The materials (a) were stirred at 60 C. to dissolve the epoxy resin and stabiliser in the monomers. The mixture was then cooled to room temperature and material (b) was stirred in this mixture was then added to material (c) while (c) was being stirred at high speed with a Cowles blade at 2,000 r.p.m. (a)+(b)+(c) were then diluted with material (d) and stirred for 5 minutes. Premixed materials (e) were then added to initiate polymerisation. After the dispersion had exothermed and returned to room temperature, material (f) was added and stirred for 15 minutes.

When the coating composition is used Pack A and Pack B are combined in the weight ratio 100 to 98. The coating film produced therefrom exhibited good properties when tested according to the methods of Example 1.

EXAMPLE 5

Preparation of a two component coating composition according to the invention wherein the epoxide constituent and the dispersion constituent are combined in the form of a dispersion of multi-polymer particles. In this example, the dispersion constituent comprised 20% by weight of the film-forming solids.

The two components shall hereinafter be referred to as "Pack A" and "Pack B".

______________________________________Pack A______________________________________(a)     titanium dioxide 21.4 parts   barytes (high grade 40 μm)                    21.4 parts   copper chromite   1.0 parts   deionised water  14.9 parts   polyamide1  18.5 parts(b)     deionised water   6.7 parts(c)     polyamide        16.1 parts______________________________________ 1 a 20% aqueous dispersion of "Wolfamid" (trade mark) 3 (ex Victor Wolf).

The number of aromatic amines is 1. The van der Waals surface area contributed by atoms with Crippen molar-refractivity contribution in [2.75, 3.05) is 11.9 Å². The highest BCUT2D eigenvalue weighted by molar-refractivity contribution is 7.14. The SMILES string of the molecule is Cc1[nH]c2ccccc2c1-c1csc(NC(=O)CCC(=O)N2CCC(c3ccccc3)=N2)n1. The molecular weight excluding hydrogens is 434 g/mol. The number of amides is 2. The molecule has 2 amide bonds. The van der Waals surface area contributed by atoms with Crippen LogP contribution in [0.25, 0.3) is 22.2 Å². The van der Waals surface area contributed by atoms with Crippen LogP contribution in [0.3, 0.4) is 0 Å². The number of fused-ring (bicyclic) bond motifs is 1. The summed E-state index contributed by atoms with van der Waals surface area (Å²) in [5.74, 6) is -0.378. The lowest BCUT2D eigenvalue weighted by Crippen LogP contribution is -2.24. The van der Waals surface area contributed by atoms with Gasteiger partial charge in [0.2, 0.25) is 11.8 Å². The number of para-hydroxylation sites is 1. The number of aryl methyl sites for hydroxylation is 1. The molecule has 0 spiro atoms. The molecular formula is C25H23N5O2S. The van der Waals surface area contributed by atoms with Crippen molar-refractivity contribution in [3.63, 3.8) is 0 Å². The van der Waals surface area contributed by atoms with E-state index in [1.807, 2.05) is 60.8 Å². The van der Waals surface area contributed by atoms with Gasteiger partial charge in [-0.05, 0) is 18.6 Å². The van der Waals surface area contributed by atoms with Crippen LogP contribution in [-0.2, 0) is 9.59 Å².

The materials (a) were ground in a ball mill for 16 hours to give a dispersion whose maximum particle size was under 10 μm. The mill was drained and washed out with material (b), the washings being added to (a). Material (c) was then added to (a)+(b) and stirred at high speed for 15 minutes.

______________________________________Pack B______________________________________(a)    epoxy resin1 33.33 parts  methyl methacrylate                    6.79 parts  butyl methacrylate                    2.71 parts  hydroxypropyl methacrylate                    4.79 parts  stabiliser2  2.40 parts(b)    t-butyl perbenzoate                    0.38 parts(c)    deionised water   5.65 parts(d)    deionised water   38.07 parts(e)    sodium erythorbate                    0.17 parts  0.1% ferrous sulphate soln.                     1.0 parts  deionised water   4.71 parts______________________________________ 1 DER337 (ex Dow Chemicals) 2 "Teric" N40 (ex ICI Australia Ltd.)